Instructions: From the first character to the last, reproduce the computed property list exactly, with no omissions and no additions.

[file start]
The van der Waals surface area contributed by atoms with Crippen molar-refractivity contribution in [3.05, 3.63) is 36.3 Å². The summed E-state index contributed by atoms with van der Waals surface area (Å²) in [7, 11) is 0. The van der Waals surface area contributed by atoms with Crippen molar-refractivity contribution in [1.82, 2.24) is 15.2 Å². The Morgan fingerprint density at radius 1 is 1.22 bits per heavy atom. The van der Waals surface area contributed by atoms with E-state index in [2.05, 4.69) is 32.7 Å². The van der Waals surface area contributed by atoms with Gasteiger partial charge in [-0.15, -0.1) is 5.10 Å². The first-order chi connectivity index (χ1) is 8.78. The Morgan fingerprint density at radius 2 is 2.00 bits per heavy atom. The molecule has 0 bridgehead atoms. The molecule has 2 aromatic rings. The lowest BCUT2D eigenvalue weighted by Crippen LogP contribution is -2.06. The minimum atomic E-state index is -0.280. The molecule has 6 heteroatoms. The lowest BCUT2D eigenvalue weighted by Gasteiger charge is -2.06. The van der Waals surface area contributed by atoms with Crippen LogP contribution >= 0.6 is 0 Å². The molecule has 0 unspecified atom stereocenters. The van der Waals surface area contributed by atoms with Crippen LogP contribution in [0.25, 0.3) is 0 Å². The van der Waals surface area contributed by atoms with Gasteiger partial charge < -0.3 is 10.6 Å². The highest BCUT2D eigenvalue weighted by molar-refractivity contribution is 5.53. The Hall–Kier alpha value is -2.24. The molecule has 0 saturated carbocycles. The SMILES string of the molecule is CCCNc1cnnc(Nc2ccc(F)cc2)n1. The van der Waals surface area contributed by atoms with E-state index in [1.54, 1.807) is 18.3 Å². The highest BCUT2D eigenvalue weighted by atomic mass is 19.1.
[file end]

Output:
The van der Waals surface area contributed by atoms with Crippen molar-refractivity contribution in [3.05, 3.63) is 36.3 Å². The summed E-state index contributed by atoms with van der Waals surface area (Å²) in [7, 11) is 0. The van der Waals surface area contributed by atoms with Crippen molar-refractivity contribution in [1.82, 2.24) is 15.2 Å². The Morgan fingerprint density at radius 1 is 1.22 bits per heavy atom. The van der Waals surface area contributed by atoms with E-state index in [2.05, 4.69) is 32.7 Å². The van der Waals surface area contributed by atoms with Gasteiger partial charge in [-0.15, -0.1) is 5.10 Å². The first-order chi connectivity index (χ1) is 8.78. The Morgan fingerprint density at radius 2 is 2.00 bits per heavy atom. The molecule has 0 bridgehead atoms. The molecule has 2 aromatic rings. The lowest BCUT2D eigenvalue weighted by Crippen LogP contribution is -2.06. The minimum atomic E-state index is -0.280. The molecule has 6 heteroatoms. The lowest BCUT2D eigenvalue weighted by Gasteiger charge is -2.06. The van der Waals surface area contributed by atoms with Crippen LogP contribution >= 0.6 is 0 Å². The molecule has 0 unspecified atom stereocenters. The van der Waals surface area contributed by atoms with Crippen LogP contribution in [0.25, 0.3) is 0 Å². The van der Waals surface area contributed by atoms with Gasteiger partial charge < -0.3 is 10.6 Å². The highest BCUT2D eigenvalue weighted by molar-refractivity contribution is 5.53. The Hall–Kier alpha value is -2.24. The molecule has 0 saturated carbocycles. The SMILES string of the molecule is CCCNc1cnnc(Nc2ccc(F)cc2)n1. The van der Waals surface area contributed by atoms with E-state index in [1.54, 1.807) is 18.3 Å². The highest BCUT2D eigenvalue weighted by atomic mass is 19.1.